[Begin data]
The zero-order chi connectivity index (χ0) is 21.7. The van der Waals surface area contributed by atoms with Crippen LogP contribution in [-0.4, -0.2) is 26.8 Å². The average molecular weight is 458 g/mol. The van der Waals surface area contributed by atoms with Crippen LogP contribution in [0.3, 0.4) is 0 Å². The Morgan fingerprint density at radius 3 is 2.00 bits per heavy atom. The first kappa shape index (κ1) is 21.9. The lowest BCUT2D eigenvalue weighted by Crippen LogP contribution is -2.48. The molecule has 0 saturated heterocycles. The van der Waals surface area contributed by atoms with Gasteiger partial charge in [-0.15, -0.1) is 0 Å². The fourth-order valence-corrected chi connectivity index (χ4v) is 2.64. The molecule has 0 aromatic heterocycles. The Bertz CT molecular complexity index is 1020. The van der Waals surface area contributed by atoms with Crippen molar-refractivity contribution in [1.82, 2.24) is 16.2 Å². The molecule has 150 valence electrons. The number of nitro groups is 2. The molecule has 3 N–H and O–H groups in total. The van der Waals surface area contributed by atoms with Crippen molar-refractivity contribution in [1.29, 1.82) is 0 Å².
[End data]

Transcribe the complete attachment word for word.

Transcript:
The zero-order chi connectivity index (χ0) is 21.7. The van der Waals surface area contributed by atoms with Crippen LogP contribution in [-0.4, -0.2) is 26.8 Å². The average molecular weight is 458 g/mol. The van der Waals surface area contributed by atoms with Crippen LogP contribution in [0.3, 0.4) is 0 Å². The Morgan fingerprint density at radius 3 is 2.00 bits per heavy atom. The first kappa shape index (κ1) is 21.9. The lowest BCUT2D eigenvalue weighted by Crippen LogP contribution is -2.48. The molecule has 0 saturated heterocycles. The van der Waals surface area contributed by atoms with Gasteiger partial charge in [-0.15, -0.1) is 0 Å². The fourth-order valence-corrected chi connectivity index (χ4v) is 2.64. The molecule has 0 aromatic heterocycles. The Bertz CT molecular complexity index is 1020. The van der Waals surface area contributed by atoms with Crippen molar-refractivity contribution in [1.82, 2.24) is 16.2 Å². The molecule has 150 valence electrons. The number of nitro groups is 2. The molecule has 3 N–H and O–H groups in total. The van der Waals surface area contributed by atoms with Crippen molar-refractivity contribution in [1.29, 1.82) is 0 Å².